EPHRIN-B1 and EPHRIN-B2 are transmembrane proteins that can activate both forward signaling to EPH receptors as well as reverse signaling through their cytoplasmic domain. We have investigated the function of both EPHRINS during mouse development. Complete ablation of the X-linked Efnb1 resulted in peri-natal lethality associated with a range of phenotypes, including defects in craniofacial development leading to a cleft palate and other neural crest cell (NCC)-derived phenotypes, as well as abnormal skeletal patterning. Conditional deletion of Efnb1 demonstrated that EPHRIN-B1 acts autonomously in NCCs, and controls their migration (Davy et al., 2004). Mutation in X-linked Efnb1 lead to similar phenotypes as in humans, where it causes Craniofrontonasal Syndrome (CFNS), a disease which affects female patients more severely than males. In Efnb1 heterozygous mutants, X-inactivation generates Efnb1 expressing and non-expressing cells that sort out, resulting in mosaic Efnb1 expression. We found that Efnb1+/- mutants exhibit impaired differentiation of osteogenic precursors and calvarial defects that correlate with sorting of Efnb1 positive and negative cells following X-inactivation. Gap junction communication (GJC) is inhibited at ectopic EPHRIN boundaries and EPHRIN-B1 interacts directly with CONNEXIN43 and regulates its distribution. In turn, regulation of GJC influences cell sorting. These results uncover a novel role for EPH/EPHRINS in regulating GJC in vivo and suggest that the pleiotropic defects seen in CFNS patients are due to improper regulation of GJC in affected tissues (Davy et al., 2006).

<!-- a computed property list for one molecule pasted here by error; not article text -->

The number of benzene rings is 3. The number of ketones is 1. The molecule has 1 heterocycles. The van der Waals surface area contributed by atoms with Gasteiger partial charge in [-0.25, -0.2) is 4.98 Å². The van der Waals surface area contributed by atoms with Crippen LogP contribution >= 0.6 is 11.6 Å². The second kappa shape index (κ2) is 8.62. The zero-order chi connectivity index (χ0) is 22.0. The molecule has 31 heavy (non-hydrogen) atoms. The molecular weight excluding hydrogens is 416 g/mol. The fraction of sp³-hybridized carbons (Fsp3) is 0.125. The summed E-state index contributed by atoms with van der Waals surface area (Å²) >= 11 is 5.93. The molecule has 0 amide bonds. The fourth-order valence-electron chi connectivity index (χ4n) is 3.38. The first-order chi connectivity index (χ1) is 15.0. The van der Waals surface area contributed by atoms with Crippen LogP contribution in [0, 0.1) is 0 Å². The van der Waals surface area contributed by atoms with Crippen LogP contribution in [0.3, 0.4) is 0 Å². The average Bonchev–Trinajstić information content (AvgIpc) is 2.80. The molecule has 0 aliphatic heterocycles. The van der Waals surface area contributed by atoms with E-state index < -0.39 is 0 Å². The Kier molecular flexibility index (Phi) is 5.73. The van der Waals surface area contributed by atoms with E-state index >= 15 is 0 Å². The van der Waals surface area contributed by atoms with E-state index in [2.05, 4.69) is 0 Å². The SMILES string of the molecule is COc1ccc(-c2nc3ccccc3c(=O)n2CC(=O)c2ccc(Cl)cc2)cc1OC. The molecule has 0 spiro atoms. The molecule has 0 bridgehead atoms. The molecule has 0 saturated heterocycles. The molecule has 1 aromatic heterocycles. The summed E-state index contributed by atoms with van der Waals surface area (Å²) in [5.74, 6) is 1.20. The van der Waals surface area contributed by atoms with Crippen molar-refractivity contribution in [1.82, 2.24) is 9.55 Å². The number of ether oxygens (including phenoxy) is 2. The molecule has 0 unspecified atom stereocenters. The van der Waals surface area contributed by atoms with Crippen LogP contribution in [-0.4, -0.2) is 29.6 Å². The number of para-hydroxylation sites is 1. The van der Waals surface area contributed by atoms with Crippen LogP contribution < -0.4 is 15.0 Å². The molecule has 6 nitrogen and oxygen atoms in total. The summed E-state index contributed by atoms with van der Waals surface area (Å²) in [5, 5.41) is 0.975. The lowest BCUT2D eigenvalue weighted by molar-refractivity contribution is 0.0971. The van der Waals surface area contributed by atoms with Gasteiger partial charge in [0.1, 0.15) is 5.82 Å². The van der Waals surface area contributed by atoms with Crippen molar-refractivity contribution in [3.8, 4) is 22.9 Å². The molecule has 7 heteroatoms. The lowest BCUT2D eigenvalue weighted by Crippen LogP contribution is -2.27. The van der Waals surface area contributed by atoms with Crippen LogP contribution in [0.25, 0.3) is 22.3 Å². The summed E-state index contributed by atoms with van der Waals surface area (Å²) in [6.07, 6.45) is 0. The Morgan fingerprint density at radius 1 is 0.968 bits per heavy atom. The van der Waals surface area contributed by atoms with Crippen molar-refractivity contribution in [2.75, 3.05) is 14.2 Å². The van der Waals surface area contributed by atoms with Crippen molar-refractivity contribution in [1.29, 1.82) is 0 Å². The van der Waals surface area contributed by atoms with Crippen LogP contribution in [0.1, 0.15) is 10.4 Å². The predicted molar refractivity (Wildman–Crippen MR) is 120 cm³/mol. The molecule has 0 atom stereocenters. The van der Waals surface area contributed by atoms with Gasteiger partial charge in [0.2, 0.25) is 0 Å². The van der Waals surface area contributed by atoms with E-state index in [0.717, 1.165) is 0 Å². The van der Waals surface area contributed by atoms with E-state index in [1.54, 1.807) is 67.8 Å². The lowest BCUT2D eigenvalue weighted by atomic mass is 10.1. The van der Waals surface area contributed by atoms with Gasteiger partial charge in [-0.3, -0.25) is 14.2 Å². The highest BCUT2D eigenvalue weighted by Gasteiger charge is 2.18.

We have generated mice harboring a series of targeted point mutations in the Efnb1 gene which independently ablate specific reverse signaling pathways, while maintaining forward signaling capacity. We found that both PDZ and phosphorylation-dependent reverse signaling by EPHRIN-B1 are dispensable for craniofacial and skeletal development, whereas PDZ-dependent reverse signaling by EPHRIN-B1 is critical for the formation of a major commissural axon tract, the corpus callosum. Efnb1 is strongly expressed within axons of the corpus callosum, and reverse signaling acts autonomously in cortical axons to mediate an avoidance response to its signaling partner EPHB2 (Bush and Soriano, 2009). By integrating phospho-proteomic and transcriptomic approaches, we found that EPHRIN-B1 controls proliferation in the palate by regulating the ERK/MAPK signal transduction pathway. The alteration in proliferation rates resulting from ectopic Eph-ephrin expression boundaries correlates with the more severe dysmorphogenesis of Efnb1+/- heterozygotes that is a hallmark of CFNS (Bush and Soriano, 2010).
Genetic studies have previously implicated EPHRIN-B2 in blood vessel formation, cardiac development and remodeling of the lymphatic vasculature. We have found that loss of Efnb2 also leads to defective somite development and to defects in populations of cranial and trunk NCCs. Expression of one copy of a mutant version of Efnb2 that lacks tyrosine phosphorylation sites was sufficient however to rescue the embryonic phenotypes associated with loss of Efnb2. These results suggest that EPHRIN-B2 exerts many of its embryonic function via activation of forward signaling (Davy and Soriano, 2007). However, conditional rescue experiments indicate that the neural crest defects observed in Efnb2 mutants are non autonomous and originate from defects in the vasculature (Lewis et al., 2015).